It looks like you're using an Ad Blocker.
Please white-list or disable AboveTopSecret.com in your ad-blocking tool.
Some features of ATS will be disabled while you continue to use an ad-blocker.
“I would love the Supreme Court to say, ‘Let’s send this back to the states,’” he said. “Rather than having a federal mandate through Roe v. Wade, let the states again consider this issue state by state.”
"We assert the sanctity of human life and affirm that the unborn child has a fundamental individual right to life which cannot be infringed. We support a human life amendment to the Constitution and endorse legislation to make clear that the Fourteenth Amendment’s protections apply to unborn children."
We should note that the current wording in the GOP platform has been in place at least since 2004. Republican candidates have run on that platform and have endorsed exceptions for abortion in cases of rape and incest. As PolitiFact has reported before, since about 2000, the human life amendments introduced in Congress have included those exceptions, too.
However in 2008, Sen. John McCain, R-Ariz., failed in an effort to include the rape and incest exceptions in the platform itself. Also, O’Steen says while the National Right to Life Committee has endorsed Romney, the "ideal policy would have an exception to protect the health of the mother only."
The Center for Reproductive Rights also predicts that some states that don’t have bans now will institute them if the Supreme Court gives them the authority. In all, the center estimates that 21 states are likely to outlaw abortion immediately. This assessment is based not only on current law, but on the political makeup of the state legislatures.
According to the center, those states are: Alabama, Arkansas, Colorado, Delaware, Kentucky, Louisiana, Michigan, Mississippi, Missouri, Nebraska, North Carolina, North Dakota, Ohio, Oklahoma, Rhode Island, South Carolina, South Dakota, Texas, Utah, Virginia and Wisconsin.
Originally posted by iforget The punishment will be death in back alley practices.edit on 8/27/2012 by iforget because: (no reason given)
If the Republican ticket is voted into office in November, there exists the real possibility for RvW to be overturned, and the states will then legislate abortion laws. I see this happening because of the following three reasons...
There are three ways Roe v. Wade, (1973) can be overturned:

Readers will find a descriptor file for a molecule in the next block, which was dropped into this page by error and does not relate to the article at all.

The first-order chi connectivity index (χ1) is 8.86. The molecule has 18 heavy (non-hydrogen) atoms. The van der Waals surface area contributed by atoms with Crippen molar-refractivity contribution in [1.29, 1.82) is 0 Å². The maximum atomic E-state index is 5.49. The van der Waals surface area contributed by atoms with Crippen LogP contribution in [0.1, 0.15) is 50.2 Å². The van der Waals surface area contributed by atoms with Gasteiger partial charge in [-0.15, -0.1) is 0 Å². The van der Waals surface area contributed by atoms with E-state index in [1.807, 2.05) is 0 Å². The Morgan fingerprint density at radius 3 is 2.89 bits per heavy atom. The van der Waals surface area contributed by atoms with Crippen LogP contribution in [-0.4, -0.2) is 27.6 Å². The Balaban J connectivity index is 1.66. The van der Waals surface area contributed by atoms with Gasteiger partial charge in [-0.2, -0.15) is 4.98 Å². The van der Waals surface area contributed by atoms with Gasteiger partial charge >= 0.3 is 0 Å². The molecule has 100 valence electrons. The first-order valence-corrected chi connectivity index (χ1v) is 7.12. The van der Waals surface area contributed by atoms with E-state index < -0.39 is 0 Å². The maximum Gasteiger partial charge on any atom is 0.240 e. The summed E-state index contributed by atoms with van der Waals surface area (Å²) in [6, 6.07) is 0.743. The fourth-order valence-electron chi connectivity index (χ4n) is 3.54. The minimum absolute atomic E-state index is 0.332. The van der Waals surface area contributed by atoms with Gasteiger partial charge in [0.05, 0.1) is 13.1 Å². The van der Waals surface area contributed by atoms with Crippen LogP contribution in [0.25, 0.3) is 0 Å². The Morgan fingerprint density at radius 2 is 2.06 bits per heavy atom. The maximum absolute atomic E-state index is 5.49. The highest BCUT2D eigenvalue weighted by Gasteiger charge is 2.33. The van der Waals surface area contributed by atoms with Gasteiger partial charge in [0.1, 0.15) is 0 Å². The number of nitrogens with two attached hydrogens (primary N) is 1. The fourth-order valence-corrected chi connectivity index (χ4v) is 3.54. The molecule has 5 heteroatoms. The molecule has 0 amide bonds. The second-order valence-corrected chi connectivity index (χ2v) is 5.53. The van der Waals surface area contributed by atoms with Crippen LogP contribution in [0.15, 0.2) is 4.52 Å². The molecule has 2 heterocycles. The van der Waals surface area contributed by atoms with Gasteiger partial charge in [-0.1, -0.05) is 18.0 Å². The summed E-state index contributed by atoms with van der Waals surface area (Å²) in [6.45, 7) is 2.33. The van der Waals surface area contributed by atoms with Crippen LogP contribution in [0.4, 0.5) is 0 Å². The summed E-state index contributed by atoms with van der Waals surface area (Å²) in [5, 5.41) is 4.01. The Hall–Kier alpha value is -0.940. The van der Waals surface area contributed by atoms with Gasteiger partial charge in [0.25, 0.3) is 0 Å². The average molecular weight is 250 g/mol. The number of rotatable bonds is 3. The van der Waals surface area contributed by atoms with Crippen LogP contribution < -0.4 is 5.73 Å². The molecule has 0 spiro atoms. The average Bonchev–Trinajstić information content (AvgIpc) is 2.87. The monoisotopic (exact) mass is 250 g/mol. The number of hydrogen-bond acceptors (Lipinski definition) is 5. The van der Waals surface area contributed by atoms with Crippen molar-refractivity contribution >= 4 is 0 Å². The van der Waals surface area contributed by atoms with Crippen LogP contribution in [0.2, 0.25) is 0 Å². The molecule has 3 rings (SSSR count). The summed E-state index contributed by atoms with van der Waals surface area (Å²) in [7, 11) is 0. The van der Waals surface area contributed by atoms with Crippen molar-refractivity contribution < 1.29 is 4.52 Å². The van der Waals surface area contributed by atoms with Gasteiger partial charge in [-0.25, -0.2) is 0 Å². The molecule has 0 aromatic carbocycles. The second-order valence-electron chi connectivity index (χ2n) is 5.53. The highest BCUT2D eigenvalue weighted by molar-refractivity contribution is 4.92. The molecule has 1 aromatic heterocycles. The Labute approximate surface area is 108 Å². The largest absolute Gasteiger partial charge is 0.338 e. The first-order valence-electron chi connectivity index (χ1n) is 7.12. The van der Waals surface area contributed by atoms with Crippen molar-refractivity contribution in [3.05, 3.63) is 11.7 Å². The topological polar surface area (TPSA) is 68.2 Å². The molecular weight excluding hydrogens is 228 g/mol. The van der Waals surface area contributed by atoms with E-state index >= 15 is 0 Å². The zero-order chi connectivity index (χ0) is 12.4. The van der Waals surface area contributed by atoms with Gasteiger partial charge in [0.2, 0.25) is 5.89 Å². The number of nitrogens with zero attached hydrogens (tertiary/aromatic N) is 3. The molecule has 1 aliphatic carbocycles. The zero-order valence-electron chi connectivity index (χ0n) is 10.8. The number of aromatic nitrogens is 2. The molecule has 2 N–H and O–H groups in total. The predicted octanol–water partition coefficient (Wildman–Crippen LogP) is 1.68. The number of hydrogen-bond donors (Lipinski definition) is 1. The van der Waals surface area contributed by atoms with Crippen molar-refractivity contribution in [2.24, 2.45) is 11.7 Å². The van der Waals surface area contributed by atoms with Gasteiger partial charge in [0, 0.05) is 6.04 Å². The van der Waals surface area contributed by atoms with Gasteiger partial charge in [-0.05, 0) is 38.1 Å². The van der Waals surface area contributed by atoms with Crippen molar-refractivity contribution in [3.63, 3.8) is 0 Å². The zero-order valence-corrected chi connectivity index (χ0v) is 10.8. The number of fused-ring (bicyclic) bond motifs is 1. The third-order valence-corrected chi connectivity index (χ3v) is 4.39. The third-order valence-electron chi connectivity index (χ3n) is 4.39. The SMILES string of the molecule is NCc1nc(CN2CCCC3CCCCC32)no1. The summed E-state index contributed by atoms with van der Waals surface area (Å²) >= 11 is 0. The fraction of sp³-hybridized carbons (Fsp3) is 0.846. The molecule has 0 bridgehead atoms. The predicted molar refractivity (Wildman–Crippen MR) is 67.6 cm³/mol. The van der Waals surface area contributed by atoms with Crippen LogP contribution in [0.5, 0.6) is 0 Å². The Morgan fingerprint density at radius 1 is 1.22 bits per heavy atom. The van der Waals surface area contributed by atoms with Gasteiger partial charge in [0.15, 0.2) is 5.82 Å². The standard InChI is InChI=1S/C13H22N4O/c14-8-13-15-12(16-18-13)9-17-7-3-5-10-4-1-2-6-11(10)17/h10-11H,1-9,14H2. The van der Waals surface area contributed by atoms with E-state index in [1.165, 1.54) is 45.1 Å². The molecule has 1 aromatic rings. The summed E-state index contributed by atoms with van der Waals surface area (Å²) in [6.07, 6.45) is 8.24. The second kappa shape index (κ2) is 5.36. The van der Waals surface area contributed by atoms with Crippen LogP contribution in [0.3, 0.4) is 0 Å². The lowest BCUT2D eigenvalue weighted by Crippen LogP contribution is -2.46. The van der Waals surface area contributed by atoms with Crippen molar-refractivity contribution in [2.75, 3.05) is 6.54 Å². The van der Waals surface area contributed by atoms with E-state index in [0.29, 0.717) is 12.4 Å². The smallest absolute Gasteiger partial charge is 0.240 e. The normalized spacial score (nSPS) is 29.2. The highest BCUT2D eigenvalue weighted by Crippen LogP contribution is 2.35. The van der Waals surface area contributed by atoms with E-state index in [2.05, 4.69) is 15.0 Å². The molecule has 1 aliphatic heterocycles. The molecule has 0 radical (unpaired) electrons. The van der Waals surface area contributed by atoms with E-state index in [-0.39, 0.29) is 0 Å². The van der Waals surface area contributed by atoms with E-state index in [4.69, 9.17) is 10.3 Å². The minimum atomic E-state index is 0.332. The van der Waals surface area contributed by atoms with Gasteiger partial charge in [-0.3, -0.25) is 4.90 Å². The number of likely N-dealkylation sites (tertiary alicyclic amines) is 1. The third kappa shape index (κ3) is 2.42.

Since Roe vs. Wade was a Supreme Court decision, the Supreme Court can effectively overturn the decision by ruling against abortion in a future case.
Congress can pass legislation protecting the fetus from the moment of conception (There are usually several bills addressing this issue in committee during each Congressional term. The 111th Congress (current) includes three House Resolutions and one Senate bill.).
Congress and the states can amend the Constitution to include the definition of "person" to include the unborn (this is the least likely scenario).
Originally posted by desert
Correct re how RvW would be overturned.
As stated in thread post, abortion would be a crime in certain states, not necessarily nationally.
44-41-10 to 85
Statutory Definition of Illegal Abortion
(1) Failure to meet standards for legal abortion; (2) self-abortion that does not meet standards for legal abortion; (3) use of instrument, medicine, drug, or other substance or device with intent to terminate pregnancy for reasons other than to increase probability of a live birth, preserve child's life or health, or to remove a dead fetus. Partial Birth abortion: physician performing is guilty of a felony and subject to $5,000 fine and/or no less than 5 years in prison except when performed to save life of mother endangered by physical disorder, illness, or injury when no other medical procedure would suffice.
Penal §125.05, §125.20, §125.40-60; Pub. Health §4164
Statutory Definition of Illegal Abortion
(1) Failure to meet standards for legal abortion; (2) if causes mother to die; (3) if not within first 24 weeks; (4) administering or taking drugs or any other manner with intent to cause a miscarriage
Statutory Definition of Legal Abortion
Within first 24 weeks or necessary to preserve mother's life; if mother performs abortion it must be on the advice of M.D. within the first 24 weeks or to preserve her own life
Penalty for Unlawful Abortion
If not justifiable abortional act and after 24 wks., Class E or D felony; if woman dies from act, Class B felony; self-abortion or issuing abortion articles, Class B or A misdemeanor
New York City police charged a 20-year-old woman with first-degree self-abortion after she allegedly terminated her pregnancy by ingesting an herbal drink